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Control of economic concentration in the CIS and Georgia

June, 2014. Article by Victor Kipiani, partner at MKD and Tamar Tskalobadze, lawyer at MKD

Antitrust Control over Economic Concentration

In May 2012 the Parliament of Georgia adopted a new Antitrust Law (the "Law") based on the recommendations of the European Union. The Law has been in force since 31March 2014. This is a large step forward for Georgia, as during the last six years the government has been exercising no antitrust control whatsoever.

Based on the recommendations of the EU, the Law introduces updated competition regulations and establishes a Competition Agency (the "Agency") which will be responsible for implementing the Law. The new Law is much more sophisticated and comprehensive than those existing previously, although as in old versions only the abuse of monopoly positions are prohibited, not such positions per se.

Definition of economic concentration

According to the Law, an economic concentration means:

A merger of two or more independent economic agents, when one new economic agent is formed;
When a person controlling at least one economic agent acquires direct or indirect control over another economic agent or over a part of its business via the transaction, through the purchase of securities or assets or through other means;
Participation of one and the same person in governing bodies of various economic agents.

The Law also determines that if a joint enterprise is founded that exercises all the functions of an independent economic agent (entities who regardless of their legal structure perform commercial activities, as well as non- entrepreneurial (non-commercial) legal entities and other types of associations which are participants in a market and/or perform a commercial activity) over a long period of time, this is deemed to be concentration.
Concentration is compatible with a competitive environment only if it does not generally restrict effective competition on the market for goods or services in Georgia or a significant part thereof and which results in a dominant position or strengthening thereof.

Control over Concentration

According to the Law, control over concentration is expressed in rights, agreements or other means that jointly or separately create the opportunity to influence an enterprise or its part, particularly:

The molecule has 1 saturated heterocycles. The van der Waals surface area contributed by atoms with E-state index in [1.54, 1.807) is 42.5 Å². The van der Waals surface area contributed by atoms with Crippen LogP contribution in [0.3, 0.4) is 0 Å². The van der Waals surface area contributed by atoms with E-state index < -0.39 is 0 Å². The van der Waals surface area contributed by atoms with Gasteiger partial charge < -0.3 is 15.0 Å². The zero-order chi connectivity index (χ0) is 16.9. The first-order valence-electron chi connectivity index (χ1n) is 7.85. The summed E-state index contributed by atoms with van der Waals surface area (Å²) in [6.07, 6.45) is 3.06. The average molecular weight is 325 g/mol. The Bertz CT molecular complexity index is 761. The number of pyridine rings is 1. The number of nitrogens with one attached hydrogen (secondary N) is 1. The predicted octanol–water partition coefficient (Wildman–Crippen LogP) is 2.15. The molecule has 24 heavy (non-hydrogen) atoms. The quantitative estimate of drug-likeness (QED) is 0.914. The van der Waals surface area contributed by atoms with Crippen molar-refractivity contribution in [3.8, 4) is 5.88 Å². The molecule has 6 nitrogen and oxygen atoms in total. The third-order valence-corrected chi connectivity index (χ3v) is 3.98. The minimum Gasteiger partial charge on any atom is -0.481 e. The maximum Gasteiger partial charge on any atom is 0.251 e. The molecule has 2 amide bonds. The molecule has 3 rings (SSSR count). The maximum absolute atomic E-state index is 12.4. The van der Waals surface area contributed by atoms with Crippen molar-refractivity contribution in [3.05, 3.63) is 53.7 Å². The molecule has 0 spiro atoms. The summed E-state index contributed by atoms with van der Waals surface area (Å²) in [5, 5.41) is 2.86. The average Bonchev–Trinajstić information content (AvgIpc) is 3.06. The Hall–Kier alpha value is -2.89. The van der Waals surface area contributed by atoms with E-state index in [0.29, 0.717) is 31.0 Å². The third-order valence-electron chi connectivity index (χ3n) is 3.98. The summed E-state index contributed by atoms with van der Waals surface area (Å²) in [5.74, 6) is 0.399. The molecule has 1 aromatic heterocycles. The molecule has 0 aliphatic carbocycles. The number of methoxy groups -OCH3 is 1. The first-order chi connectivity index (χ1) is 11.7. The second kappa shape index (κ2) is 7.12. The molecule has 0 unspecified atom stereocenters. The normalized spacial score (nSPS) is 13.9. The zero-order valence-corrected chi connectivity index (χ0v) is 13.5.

Possession of the enterprise and/or its assets or the right of total or partial usage of its assets;
A right (including those foreseen under an agreement) that grants influence over the membership of the governing bodies of an economic agent, voting rights or the opportunity to generally influence decisions.


The Agency is authorized to request information from economic agents acquiring a dominant position as a result of concentration related to those transactions which might substantially restrict competition on the relevant market. This is an additional mechanism of control by the Agency that enables it to prevent the abuse of a dominant position by the economic agent.

Concentration is subject to preliminary notification of the Agency if the value of separate or joint assets or annual turnover (according to the data of the previous financial year of concentration) of its participant economic agent/agents (except economic agents of specially regulated areas of the economy) on the territory of Georgia exceeds the established limited amount by the Rule of Submission and Consideration of the Notification on Concentration (this document has not yet been adopted). The Agency is obliged to consider the notification and inform the applicant of its decision within a month. Based on the possible complexity of a case, this term may be prolonged for a maximum of 2 weeks. Failure of the Agency to respond within the established term will be deemed a positive answer.